If you have been following the cannabis discussion – particularly of a medical bent – you have probably heard about a term that is increasingly used to describe the impact of ingesting whole plant marijuana – rather than one particular cannabinoid.
Even as there is more and more interest in the impact of isolated cannabinoids, terpenes and flavonoids found in cannabis, there is also increasing interest if not research into the effects on the body of ingesting cannabis as found in nature without much tweaking. This is because of the apparently enhanced effect of multiple organic enhancers within the plant itself – and further how they apparently work together to provide relief – or in some cases balance.
The modern thinking about this effect comes from the work of Dr. Raphael Mechoulam, also known as the Israeli scientist who discovered both THC and identified the endocannabinoid system. He noted in a paper he wrote in 1999, that the multiple cannabinoids found in the plant itself – of which there are at least 66, along with at least 400 chemical substances including amino acids, proteins, steroids, terpenes and other elements – seem to work in conjunction with each other – in some still unknown way – to provide systematic relief for patients.
What Does This Mean For Cannabis as Medicine?
The impact of the Entourage Effect is still a vast unknown – however one thing it does mean is that future pharmatization of the specific elements of the cannabis plant will either be focussed on trying to enhance the positive elements of this effect (such as reducing the psychoactive high for pain patients), or, as GW Pharma has found, creating medicaments that are equal parts CBD or THC to create the most effective anti-tremor drugs.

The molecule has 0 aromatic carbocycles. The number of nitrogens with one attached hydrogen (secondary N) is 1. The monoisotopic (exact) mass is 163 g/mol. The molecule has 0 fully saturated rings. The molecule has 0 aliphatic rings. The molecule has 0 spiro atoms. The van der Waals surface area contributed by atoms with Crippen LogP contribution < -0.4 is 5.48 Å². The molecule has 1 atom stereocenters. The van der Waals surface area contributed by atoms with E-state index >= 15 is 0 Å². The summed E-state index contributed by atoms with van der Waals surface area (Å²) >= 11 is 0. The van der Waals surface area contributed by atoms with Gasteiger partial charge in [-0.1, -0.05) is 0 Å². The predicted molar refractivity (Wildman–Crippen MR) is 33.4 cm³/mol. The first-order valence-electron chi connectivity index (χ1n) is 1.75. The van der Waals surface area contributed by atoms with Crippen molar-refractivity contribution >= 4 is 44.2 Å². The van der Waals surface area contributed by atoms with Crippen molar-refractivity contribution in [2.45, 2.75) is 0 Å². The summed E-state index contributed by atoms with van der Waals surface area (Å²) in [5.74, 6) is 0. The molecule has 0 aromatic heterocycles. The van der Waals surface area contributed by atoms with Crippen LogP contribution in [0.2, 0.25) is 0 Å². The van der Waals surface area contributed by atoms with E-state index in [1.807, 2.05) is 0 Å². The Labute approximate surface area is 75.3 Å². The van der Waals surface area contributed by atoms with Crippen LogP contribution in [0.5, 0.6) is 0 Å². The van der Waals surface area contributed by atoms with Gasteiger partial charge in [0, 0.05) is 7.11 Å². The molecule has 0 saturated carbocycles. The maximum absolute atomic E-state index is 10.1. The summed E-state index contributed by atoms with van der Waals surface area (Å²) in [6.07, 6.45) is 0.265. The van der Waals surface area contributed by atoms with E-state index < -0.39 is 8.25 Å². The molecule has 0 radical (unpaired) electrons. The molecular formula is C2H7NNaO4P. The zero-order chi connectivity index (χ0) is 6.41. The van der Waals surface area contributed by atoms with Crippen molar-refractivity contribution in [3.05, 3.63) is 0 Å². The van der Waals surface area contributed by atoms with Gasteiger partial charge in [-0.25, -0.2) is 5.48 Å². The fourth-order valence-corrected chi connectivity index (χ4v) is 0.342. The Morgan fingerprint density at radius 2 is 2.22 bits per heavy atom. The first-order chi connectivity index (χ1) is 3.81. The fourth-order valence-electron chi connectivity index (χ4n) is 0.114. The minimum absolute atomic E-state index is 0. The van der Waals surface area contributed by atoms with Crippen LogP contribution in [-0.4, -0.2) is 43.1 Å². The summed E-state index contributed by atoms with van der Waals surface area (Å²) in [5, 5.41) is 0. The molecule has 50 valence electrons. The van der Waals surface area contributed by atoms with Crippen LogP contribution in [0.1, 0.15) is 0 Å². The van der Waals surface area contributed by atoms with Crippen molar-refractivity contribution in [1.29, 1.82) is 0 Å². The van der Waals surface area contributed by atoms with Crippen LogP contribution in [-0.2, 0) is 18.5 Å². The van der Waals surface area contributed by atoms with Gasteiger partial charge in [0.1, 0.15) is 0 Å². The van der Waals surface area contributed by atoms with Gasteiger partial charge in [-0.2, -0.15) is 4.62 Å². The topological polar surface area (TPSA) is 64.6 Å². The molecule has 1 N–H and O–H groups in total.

On the other end of the spectrum, however, particularly as more is known and understood about the endocannabinoid system, it could also mean isolating elements of the cannabis plant to achieve other ends. For example, research is now starting to get serious about cannabinoid weight-loss drugs, that do not pierce the blood-brain barrier – in other words deliberately undoing the entourage effect to achieve a certain metabolic goal.
The other place that the Entourage Effect has been noted is a relatively new part of cannabis research – namely that of terpenes and flavonoids – which are the essential oils and aromas created by cannabis (much like other plants) – but which also seem to have a specific impact on how humans interact with the drug itself.
This could also have a huge impact on not only breeding specific kinds of cannabis but also how it is used both in medicine and in food.
For example, those who are studying the effect have already noticed that those who eat citric fruits, in particular mango, experience an enhanced psychedelic effect from ingesting marijuana.
What this understanding means for regulation of the plant, particularly as a drug, is also unknown, but what it is likely to do is force governments not to only legalize one part of the plant for medical purposes (for example CBD only) and leave THC out of the game.
In fact, what an understanding about the Entourage Effect will do is create what is increasingly being called “Whole Plant” medication strategies. According to the theory, whole plant medications are:
- Better able to affect multiple targets within the body
- Help the body improve absorption of active ingredients
- Better overcome bacterial defense mechanisms
- Minimize adverse side effects
The Ensemble Effect
Dr. Lester Grinspoon at Harvard believes that the enhanced effect created by whole plant treatment should better be called the “ensemble” effect, because consumption of the whole plant allows all the cannabinoids, plus the phytochemicals and the terpenoids to work together.
As quoted in High Times, Grinspoon explained the impact of a therapeutic ensemble as he understands it.
“Cannabidiol is a non-psychoactive cannabinoid, which in fact opposes tetrahydrocannabinol, the psychoactive. If you take a large dose of CBD for therapy during the day and you try to use THC at night you won’t get high. On the other hand, you can make the THC high compared to the CBD, the ratio is reversed, and you will get a high. As long as you have the two of them, and the phytochemicals, the terpenoids, you will get a therapeutic effect.”
Grinspoon also believes that the future of marijuana medication is the deliberate adjustment of breeding strains to produce the best concentrations of cannabinoids and the other naturally occurring elements of the plant, to treat certain kinds of conditions – and patient demographics.